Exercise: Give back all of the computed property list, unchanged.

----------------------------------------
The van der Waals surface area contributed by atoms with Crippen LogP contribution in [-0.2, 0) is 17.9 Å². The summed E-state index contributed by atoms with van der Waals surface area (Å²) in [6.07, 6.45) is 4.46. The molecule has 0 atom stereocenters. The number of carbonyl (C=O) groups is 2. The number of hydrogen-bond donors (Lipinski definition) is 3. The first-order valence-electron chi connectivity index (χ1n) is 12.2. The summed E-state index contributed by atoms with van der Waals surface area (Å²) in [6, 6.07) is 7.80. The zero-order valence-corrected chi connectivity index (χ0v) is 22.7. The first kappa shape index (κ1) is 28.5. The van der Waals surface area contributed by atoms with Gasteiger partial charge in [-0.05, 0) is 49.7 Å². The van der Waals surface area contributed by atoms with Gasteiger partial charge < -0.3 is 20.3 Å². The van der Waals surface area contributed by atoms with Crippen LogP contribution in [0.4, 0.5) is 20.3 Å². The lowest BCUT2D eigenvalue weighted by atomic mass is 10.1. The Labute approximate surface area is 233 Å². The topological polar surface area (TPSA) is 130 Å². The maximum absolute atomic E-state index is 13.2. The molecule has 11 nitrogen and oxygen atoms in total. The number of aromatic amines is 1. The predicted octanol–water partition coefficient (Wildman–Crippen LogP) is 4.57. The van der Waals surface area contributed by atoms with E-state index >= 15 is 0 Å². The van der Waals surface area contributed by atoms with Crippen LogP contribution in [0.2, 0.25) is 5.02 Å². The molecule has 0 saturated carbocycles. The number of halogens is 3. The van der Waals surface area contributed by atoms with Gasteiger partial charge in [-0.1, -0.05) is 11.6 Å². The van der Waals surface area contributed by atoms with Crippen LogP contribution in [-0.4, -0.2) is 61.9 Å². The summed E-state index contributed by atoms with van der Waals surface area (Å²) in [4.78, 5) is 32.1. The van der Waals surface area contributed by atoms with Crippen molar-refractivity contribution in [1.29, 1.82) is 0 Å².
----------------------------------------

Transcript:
The van der Waals surface area contributed by atoms with Crippen LogP contribution in [-0.2, 0) is 17.9 Å². The summed E-state index contributed by atoms with van der Waals surface area (Å²) in [6.07, 6.45) is 4.46. The molecule has 0 atom stereocenters. The number of carbonyl (C=O) groups is 2. The number of hydrogen-bond donors (Lipinski definition) is 3. The first-order valence-electron chi connectivity index (χ1n) is 12.2. The summed E-state index contributed by atoms with van der Waals surface area (Å²) in [6, 6.07) is 7.80. The zero-order valence-corrected chi connectivity index (χ0v) is 22.7. The first kappa shape index (κ1) is 28.5. The van der Waals surface area contributed by atoms with Gasteiger partial charge in [-0.05, 0) is 49.7 Å². The van der Waals surface area contributed by atoms with Gasteiger partial charge < -0.3 is 20.3 Å². The van der Waals surface area contributed by atoms with Crippen LogP contribution in [0.4, 0.5) is 20.3 Å². The lowest BCUT2D eigenvalue weighted by atomic mass is 10.1. The Labute approximate surface area is 233 Å². The topological polar surface area (TPSA) is 130 Å². The maximum absolute atomic E-state index is 13.2. The molecule has 11 nitrogen and oxygen atoms in total. The number of aromatic amines is 1. The predicted octanol–water partition coefficient (Wildman–Crippen LogP) is 4.57. The van der Waals surface area contributed by atoms with E-state index >= 15 is 0 Å². The van der Waals surface area contributed by atoms with Crippen LogP contribution in [0.2, 0.25) is 5.02 Å². The molecule has 0 saturated carbocycles. The number of halogens is 3. The van der Waals surface area contributed by atoms with Gasteiger partial charge in [-0.1, -0.05) is 11.6 Å². The van der Waals surface area contributed by atoms with Crippen LogP contribution in [-0.4, -0.2) is 61.9 Å². The summed E-state index contributed by atoms with van der Waals surface area (Å²) in [4.78, 5) is 32.1. The van der Waals surface area contributed by atoms with Crippen molar-refractivity contribution in [1.29, 1.82) is 0 Å².